What photography think-tank got together to price these portrait packages and write and design an order form that only Sherlock Holmes can decode? The cheapest package, which includes 24 fingernail-size photo stickers that I will never use, a photo magnet and two 7.5 x10cm photos, costs QR 250. And the order form is like a shell game, leaving parents bewildered with confusing-but-similar options that require a PhD in logic to figure out. Package 1 includes two 7.5 x 10cm photos and 24 passport-sized photos, while Package 2 includes all of Package 1 plus two photo magnets and basic retouching (does this mean only one or two pimples?) and Package 3 includes all of Package 1 plus Package 2 plus premium retouching.
5. Drop-off/Pick-up lanes
From the get-there-first parents who park in the carpool line two hours before school lets out to the parents who double-park their cars, block all thru-traffic and run into the front office “for just a sec”, this free-for-all drop-off/pick-up process simply stinks on all levels. (And no, rebel mum, that safety rule doesn’t apply to you—you just drop your kids off on the main highway in busy morning traffic, so you don’t have to weave through that safe, slow-moving car line like everyone else.) While I’m still working on a danger-free, beat-the-system drop-off procedure that could shave 15 minutes off my morning, I did finally wise up for the after-school pick-up plan by arriving ten minutes after classes end and skipping the big afterschool rush.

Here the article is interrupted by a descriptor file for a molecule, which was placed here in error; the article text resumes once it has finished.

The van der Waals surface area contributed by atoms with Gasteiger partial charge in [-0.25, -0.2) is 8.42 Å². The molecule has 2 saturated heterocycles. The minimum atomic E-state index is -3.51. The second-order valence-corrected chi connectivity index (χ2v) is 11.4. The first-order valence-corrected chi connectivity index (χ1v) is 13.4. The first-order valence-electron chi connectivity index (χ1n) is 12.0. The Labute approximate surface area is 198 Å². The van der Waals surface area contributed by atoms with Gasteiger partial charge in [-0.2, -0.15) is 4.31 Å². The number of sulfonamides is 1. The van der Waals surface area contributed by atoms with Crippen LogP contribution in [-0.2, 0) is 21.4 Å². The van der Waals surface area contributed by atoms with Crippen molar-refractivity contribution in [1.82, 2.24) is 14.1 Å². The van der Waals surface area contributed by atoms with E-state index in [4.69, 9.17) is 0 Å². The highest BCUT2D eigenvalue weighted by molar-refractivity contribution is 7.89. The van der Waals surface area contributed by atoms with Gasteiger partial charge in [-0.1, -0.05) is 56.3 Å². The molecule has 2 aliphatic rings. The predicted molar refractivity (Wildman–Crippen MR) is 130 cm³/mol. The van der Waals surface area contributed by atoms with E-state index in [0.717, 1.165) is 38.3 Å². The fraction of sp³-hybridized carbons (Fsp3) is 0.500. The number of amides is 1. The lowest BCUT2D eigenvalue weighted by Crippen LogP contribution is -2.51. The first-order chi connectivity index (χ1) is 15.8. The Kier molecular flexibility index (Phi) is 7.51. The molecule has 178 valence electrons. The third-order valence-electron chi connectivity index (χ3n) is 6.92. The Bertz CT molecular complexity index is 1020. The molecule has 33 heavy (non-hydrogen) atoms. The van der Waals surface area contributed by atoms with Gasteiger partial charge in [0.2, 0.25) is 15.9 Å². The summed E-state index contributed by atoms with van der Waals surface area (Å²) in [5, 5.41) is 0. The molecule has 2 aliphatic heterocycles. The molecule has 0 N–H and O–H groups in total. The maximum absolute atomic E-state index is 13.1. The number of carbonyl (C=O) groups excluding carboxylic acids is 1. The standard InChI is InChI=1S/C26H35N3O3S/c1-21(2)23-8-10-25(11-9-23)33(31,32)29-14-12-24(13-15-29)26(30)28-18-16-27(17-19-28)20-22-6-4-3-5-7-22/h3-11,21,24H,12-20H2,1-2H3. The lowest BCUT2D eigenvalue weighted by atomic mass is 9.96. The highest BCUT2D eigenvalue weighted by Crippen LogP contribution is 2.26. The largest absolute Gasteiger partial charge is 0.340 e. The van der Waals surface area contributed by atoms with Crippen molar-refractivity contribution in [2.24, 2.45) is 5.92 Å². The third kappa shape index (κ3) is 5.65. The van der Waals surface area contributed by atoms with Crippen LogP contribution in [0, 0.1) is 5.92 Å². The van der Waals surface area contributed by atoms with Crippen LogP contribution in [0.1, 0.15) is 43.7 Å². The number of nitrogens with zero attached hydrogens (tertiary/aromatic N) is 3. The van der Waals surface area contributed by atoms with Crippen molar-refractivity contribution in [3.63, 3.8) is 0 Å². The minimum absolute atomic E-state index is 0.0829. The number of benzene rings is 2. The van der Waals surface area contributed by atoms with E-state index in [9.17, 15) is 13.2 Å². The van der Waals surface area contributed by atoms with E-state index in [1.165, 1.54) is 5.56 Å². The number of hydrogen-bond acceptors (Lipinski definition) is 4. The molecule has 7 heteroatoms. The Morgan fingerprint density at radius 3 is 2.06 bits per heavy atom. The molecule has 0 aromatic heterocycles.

In sixth grade, when my son weighed about 36kgs, his backpack weighed 10kgs—about the size of a small toddler. The brilliant architectural planners of his newly built middle school decided not to include lockers, so the kids had to carry around a quarter of their body weight on their backs all day long. Throw in a jacket, a basketball kit and a lunchbox, and the kids practically tip over in a gentle breeze.
If you’ve got a picky eater or a kid with allergies, it can be less stress for everyone to just send them with a packed lunch, but coming up with balanced and healthy lunchboxes that 1) your kid will eat, 2) aren’t boring, 3) won’t take more than 15 minutes to prepare, and 4) won’t be forgotten at home is just added stress to the school year that I do not enjoy.
8. Teen stress
My teen has enough to worry about in high school—pimples, gossip, bullying, SAT, homework, tests, club meetings, fitting in, basketball tryouts, AP classes, fighting with parents, peer pressure, and the frenzied high-school-to-college pipeline. Combine that with raging teenage hormones and you’ve set the stage for some major-league teen angst to rival The Breakfast Club.
So, while I’m thrilled with seven hours of quiet, uninterrupted writing time five days a week, these school hassles are almost enough to make me yearn for summer break. Almost.
LISA BEACH IS A FREELANCE WRITER, HUMOURIST, MOTHER OF TWO TEENAGERS, AND RECOVERING HOMESCHOOL MUM WHO LIVED TO WRITE ABOUT IT. CHECK OUT HER WRITER’S WEBSITE AT LISABEACHWRITES.COM AND VISIT HER HUMOUR BLOG AT TWEENIORMOMENTS.COM.